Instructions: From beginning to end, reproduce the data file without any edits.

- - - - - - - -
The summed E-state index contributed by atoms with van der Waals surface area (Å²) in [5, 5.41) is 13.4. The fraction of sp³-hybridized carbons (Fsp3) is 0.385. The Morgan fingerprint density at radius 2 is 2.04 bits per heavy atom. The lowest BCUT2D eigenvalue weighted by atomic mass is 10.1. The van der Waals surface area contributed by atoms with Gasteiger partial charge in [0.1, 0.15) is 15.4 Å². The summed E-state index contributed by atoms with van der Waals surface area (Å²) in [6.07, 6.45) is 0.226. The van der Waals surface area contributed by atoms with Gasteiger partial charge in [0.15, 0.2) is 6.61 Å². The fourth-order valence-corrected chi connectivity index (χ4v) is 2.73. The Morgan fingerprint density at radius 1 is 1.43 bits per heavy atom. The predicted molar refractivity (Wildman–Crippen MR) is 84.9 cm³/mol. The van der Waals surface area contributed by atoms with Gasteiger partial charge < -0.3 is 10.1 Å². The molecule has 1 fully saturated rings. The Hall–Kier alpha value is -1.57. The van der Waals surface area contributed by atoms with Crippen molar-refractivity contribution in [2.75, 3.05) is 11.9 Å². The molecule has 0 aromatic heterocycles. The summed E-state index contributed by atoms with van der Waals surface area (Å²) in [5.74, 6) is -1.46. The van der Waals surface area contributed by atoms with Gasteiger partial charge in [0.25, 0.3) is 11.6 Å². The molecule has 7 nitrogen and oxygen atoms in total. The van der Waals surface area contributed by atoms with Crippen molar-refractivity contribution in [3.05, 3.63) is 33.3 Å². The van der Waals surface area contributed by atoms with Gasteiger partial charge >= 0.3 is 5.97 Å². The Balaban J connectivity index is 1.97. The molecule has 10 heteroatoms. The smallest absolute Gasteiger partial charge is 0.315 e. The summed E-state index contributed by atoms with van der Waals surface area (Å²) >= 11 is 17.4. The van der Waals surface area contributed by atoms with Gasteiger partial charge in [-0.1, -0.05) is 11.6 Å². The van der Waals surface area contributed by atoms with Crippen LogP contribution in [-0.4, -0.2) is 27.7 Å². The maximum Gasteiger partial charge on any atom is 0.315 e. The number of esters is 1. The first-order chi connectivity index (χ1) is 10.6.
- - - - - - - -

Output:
The summed E-state index contributed by atoms with van der Waals surface area (Å²) in [5, 5.41) is 13.4. The fraction of sp³-hybridized carbons (Fsp3) is 0.385. The Morgan fingerprint density at radius 2 is 2.04 bits per heavy atom. The lowest BCUT2D eigenvalue weighted by atomic mass is 10.1. The van der Waals surface area contributed by atoms with Gasteiger partial charge in [0.1, 0.15) is 15.4 Å². The summed E-state index contributed by atoms with van der Waals surface area (Å²) in [6.07, 6.45) is 0.226. The van der Waals surface area contributed by atoms with Gasteiger partial charge in [0.15, 0.2) is 6.61 Å². The fourth-order valence-corrected chi connectivity index (χ4v) is 2.73. The Morgan fingerprint density at radius 1 is 1.43 bits per heavy atom. The predicted molar refractivity (Wildman–Crippen MR) is 84.9 cm³/mol. The van der Waals surface area contributed by atoms with Gasteiger partial charge < -0.3 is 10.1 Å². The molecule has 1 fully saturated rings. The Hall–Kier alpha value is -1.57. The van der Waals surface area contributed by atoms with Crippen molar-refractivity contribution in [2.75, 3.05) is 11.9 Å². The molecule has 0 aromatic heterocycles. The summed E-state index contributed by atoms with van der Waals surface area (Å²) in [5.74, 6) is -1.46. The van der Waals surface area contributed by atoms with Gasteiger partial charge in [0.25, 0.3) is 11.6 Å². The molecule has 7 nitrogen and oxygen atoms in total. The van der Waals surface area contributed by atoms with Crippen molar-refractivity contribution in [3.05, 3.63) is 33.3 Å². The van der Waals surface area contributed by atoms with Gasteiger partial charge >= 0.3 is 5.97 Å². The Balaban J connectivity index is 1.97. The molecule has 10 heteroatoms. The smallest absolute Gasteiger partial charge is 0.315 e. The summed E-state index contributed by atoms with van der Waals surface area (Å²) >= 11 is 17.4. The van der Waals surface area contributed by atoms with Gasteiger partial charge in [-0.1, -0.05) is 11.6 Å². The van der Waals surface area contributed by atoms with Crippen LogP contribution in [-0.4, -0.2) is 27.7 Å². The maximum Gasteiger partial charge on any atom is 0.315 e. The number of esters is 1. The first-order chi connectivity index (χ1) is 10.6.